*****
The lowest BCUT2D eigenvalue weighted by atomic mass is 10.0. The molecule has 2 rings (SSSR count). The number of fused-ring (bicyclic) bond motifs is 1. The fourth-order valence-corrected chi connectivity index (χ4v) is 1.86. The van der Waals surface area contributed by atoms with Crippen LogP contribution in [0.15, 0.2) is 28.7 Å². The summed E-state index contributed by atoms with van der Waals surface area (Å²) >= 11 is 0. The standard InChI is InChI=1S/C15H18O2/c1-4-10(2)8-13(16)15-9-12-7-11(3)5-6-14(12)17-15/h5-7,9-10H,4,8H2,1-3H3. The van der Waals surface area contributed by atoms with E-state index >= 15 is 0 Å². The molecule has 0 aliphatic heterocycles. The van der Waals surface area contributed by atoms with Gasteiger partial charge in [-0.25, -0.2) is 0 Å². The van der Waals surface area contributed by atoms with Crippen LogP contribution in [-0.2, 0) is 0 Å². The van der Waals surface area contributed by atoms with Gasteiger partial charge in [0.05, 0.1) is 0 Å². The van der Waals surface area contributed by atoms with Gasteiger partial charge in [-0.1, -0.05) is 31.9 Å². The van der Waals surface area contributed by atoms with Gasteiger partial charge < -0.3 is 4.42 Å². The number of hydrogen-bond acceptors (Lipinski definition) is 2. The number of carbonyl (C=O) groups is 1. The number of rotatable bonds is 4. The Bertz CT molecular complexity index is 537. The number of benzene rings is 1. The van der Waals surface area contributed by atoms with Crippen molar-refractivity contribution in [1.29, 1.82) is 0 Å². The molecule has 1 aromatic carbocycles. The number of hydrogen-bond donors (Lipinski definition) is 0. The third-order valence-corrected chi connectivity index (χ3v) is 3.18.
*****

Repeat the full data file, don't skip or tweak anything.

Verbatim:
The lowest BCUT2D eigenvalue weighted by atomic mass is 10.0. The molecule has 2 rings (SSSR count). The number of fused-ring (bicyclic) bond motifs is 1. The fourth-order valence-corrected chi connectivity index (χ4v) is 1.86. The van der Waals surface area contributed by atoms with Crippen LogP contribution in [0.15, 0.2) is 28.7 Å². The summed E-state index contributed by atoms with van der Waals surface area (Å²) >= 11 is 0. The standard InChI is InChI=1S/C15H18O2/c1-4-10(2)8-13(16)15-9-12-7-11(3)5-6-14(12)17-15/h5-7,9-10H,4,8H2,1-3H3. The van der Waals surface area contributed by atoms with E-state index >= 15 is 0 Å². The molecule has 0 aliphatic heterocycles. The van der Waals surface area contributed by atoms with Gasteiger partial charge in [-0.25, -0.2) is 0 Å². The van der Waals surface area contributed by atoms with Crippen LogP contribution in [-0.2, 0) is 0 Å². The van der Waals surface area contributed by atoms with Gasteiger partial charge in [0.05, 0.1) is 0 Å². The van der Waals surface area contributed by atoms with Gasteiger partial charge in [-0.1, -0.05) is 31.9 Å². The van der Waals surface area contributed by atoms with Gasteiger partial charge < -0.3 is 4.42 Å². The number of hydrogen-bond acceptors (Lipinski definition) is 2. The number of carbonyl (C=O) groups is 1. The number of rotatable bonds is 4. The Bertz CT molecular complexity index is 537. The number of benzene rings is 1. The van der Waals surface area contributed by atoms with Crippen molar-refractivity contribution in [1.29, 1.82) is 0 Å². The molecule has 1 aromatic carbocycles. The number of hydrogen-bond donors (Lipinski definition) is 0. The third-order valence-corrected chi connectivity index (χ3v) is 3.18.